There are more than a handful of historic fires that changed Maynard, or at least the architecture of Maynard. These can be roughly divided into businesses and schools. All are well documented in the collection of the Maynard Historical Society, including many photographs.
The paper mill fire was reputed to be arson. At the gunpowder mill, fires caused explosions and explosions caused fires so frequently that the company had its own fire-fighting equipment. A compilation of various records show 24 explosions and 29 fatalities. The wool mill fire of 1920 meant the end of original wooden buildings from 1846.
DATE WHAT BURNED BUILT AFTER THERE NOW
1835-1940 Gunpowder mill gunpowder mill Stop & Shop; car dealers
5/14/1894 Paper mill ????? Tedeschi's/Dunkin Donuts [7-11]
11/26/12 Music Hall Tutto's Bowling Alley recently torn down buildings
9/20/16 Nason St. School
2/11/17 Naylor Block one-story storefronts Gallery Seven, Serendipity
1/25/18 Trolley building rebuilt office building
2/1/19 Bent Ice House another ice house that one burned in 1950
8/17/20 Wool mill more mill buildings Mill & Main buildings
1/29/21 Maynard Hotel Memorial Park Memorial Park
7/14/34 Riverside Block same building, fixed Gruber Bros Furniture [gone]
1/30/36 Riverside CO-OP brick building Knights of Columbus [KoC left]
12/17/52 Woodrow Wilson School Town hall and library Town hall and police station
3/13/55 Fraternal Order Eagles two story building Masciarelli Jewelry [gone]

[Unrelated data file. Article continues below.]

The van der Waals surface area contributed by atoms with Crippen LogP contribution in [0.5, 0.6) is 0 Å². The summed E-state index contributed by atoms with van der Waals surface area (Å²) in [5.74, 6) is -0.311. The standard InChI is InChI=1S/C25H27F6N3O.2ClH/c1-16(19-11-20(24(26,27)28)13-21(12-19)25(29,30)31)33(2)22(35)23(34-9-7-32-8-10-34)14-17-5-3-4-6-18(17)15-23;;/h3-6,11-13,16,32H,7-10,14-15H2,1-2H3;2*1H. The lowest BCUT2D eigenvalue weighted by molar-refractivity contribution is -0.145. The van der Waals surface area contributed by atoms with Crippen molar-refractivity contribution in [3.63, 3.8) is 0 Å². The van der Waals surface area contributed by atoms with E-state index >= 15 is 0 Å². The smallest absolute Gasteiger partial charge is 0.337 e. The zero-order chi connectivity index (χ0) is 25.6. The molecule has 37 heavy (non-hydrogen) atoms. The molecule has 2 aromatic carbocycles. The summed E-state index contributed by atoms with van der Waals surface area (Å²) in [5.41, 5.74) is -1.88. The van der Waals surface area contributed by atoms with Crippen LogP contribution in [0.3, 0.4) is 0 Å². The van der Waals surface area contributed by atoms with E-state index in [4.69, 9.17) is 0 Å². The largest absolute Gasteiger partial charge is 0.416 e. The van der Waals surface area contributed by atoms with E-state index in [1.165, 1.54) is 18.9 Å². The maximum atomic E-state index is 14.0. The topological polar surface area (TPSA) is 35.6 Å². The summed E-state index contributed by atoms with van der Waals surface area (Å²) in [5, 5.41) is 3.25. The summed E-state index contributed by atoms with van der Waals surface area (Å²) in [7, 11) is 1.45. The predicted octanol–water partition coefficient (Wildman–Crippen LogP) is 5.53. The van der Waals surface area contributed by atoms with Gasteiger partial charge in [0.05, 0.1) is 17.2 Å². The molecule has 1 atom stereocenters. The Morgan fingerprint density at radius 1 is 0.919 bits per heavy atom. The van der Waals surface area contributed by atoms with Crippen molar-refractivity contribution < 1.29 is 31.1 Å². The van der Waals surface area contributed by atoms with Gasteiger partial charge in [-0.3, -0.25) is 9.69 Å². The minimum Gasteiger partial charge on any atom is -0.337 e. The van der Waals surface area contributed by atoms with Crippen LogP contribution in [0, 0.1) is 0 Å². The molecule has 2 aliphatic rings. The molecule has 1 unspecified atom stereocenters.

7/29/65 Amory Maynard's house apartment building apartment building
Not listed above, but Booth's Bowling Alley burned in July 6, 1906. Suspicions at the time were that a pet monkey, which had the run of the place at night and knew how to strike matches, was responsible for the fire (the monkey suffered burns, but survived).
|Naylor Block, corner of Nassan and Main, the morning after the|
February 11, 1917 fire (courtesy Maynard Historical Society)
Amory Maynard's mansion is the only private dwelling listed here. It was built on the hill south of the mill in 1873, went up in flames in an early morning fire on July 29, 1965. The Maynard family was long-gone from town and the building divided into apartments. His son's former house still stands at 5-7 Dartmouth Street. It, too, was divided into apartments, but still provides semblance to Amory's even larger mansion. Both were capped with a Mansard roof. Copying this style became quite the vogue for well-to-do Maynard residents. See south end of Maple Street for examples.
In the modern era, the two-story building on Main Street that housed Salsalito's Restaurant and T.C. Lando's Sub & Pizzeria was consumed by flames in 1998, NAPA Auto Parts ditto in 2001, and Gruber Bros. Furniture suffered a smoky fire a handful of years ago.
To paraphrase Robert Frost, someone there is that doesn't love a school. Often a student. This is not to believe that school fires do not happen by accident. But history records five school fires (two in the table plus Nason Street School in 1879, Emerson-Fowler School in 1977 and Maynard High School in 1992) - and no record of any major church fires.
This write-up was not published in the Beacon-Villager